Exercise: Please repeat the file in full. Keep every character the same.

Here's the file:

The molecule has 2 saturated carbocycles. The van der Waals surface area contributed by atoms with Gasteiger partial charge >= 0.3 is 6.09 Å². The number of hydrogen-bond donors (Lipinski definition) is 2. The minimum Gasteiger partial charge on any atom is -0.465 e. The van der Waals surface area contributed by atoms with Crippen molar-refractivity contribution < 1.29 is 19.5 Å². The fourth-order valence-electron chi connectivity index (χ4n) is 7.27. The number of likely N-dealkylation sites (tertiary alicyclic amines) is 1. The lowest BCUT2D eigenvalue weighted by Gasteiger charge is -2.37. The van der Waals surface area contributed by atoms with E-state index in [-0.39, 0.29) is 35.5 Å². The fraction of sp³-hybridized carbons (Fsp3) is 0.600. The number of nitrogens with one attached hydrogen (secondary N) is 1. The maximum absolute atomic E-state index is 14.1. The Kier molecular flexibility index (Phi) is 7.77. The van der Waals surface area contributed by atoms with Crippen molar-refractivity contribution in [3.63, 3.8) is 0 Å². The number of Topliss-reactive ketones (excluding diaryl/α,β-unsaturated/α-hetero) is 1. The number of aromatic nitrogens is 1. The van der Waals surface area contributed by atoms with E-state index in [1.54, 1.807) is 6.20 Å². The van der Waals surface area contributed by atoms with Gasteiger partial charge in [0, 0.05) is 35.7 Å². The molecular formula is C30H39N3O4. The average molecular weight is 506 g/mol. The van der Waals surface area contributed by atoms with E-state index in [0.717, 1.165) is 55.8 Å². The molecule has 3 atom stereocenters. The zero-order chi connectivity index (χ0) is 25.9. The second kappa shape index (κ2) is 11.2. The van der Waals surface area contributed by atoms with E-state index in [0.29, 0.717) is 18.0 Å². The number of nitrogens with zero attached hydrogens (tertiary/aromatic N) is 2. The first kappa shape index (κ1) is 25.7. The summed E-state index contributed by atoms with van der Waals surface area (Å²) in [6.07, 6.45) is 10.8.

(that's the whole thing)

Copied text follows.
The molecule has 2 saturated carbocycles. The van der Waals surface area contributed by atoms with Gasteiger partial charge >= 0.3 is 6.09 Å². The number of hydrogen-bond donors (Lipinski definition) is 2. The minimum Gasteiger partial charge on any atom is -0.465 e. The van der Waals surface area contributed by atoms with Crippen molar-refractivity contribution < 1.29 is 19.5 Å². The fourth-order valence-electron chi connectivity index (χ4n) is 7.27. The number of likely N-dealkylation sites (tertiary alicyclic amines) is 1. The lowest BCUT2D eigenvalue weighted by Gasteiger charge is -2.37. The van der Waals surface area contributed by atoms with E-state index in [-0.39, 0.29) is 35.5 Å². The fraction of sp³-hybridized carbons (Fsp3) is 0.600. The number of nitrogens with one attached hydrogen (secondary N) is 1. The maximum absolute atomic E-state index is 14.1. The Kier molecular flexibility index (Phi) is 7.77. The van der Waals surface area contributed by atoms with Crippen molar-refractivity contribution in [3.63, 3.8) is 0 Å². The number of Topliss-reactive ketones (excluding diaryl/α,β-unsaturated/α-hetero) is 1. The number of aromatic nitrogens is 1. The van der Waals surface area contributed by atoms with E-state index in [1.54, 1.807) is 6.20 Å². The van der Waals surface area contributed by atoms with Gasteiger partial charge in [0, 0.05) is 35.7 Å². The molecular formula is C30H39N3O4. The average molecular weight is 506 g/mol. The van der Waals surface area contributed by atoms with E-state index in [0.717, 1.165) is 55.8 Å². The molecule has 3 atom stereocenters. The zero-order chi connectivity index (χ0) is 25.9. The second kappa shape index (κ2) is 11.2. The van der Waals surface area contributed by atoms with E-state index in [0.29, 0.717) is 18.0 Å². The number of nitrogens with zero attached hydrogens (tertiary/aromatic N) is 2. The first kappa shape index (κ1) is 25.7. The summed E-state index contributed by atoms with van der Waals surface area (Å²) in [6.07, 6.45) is 10.8.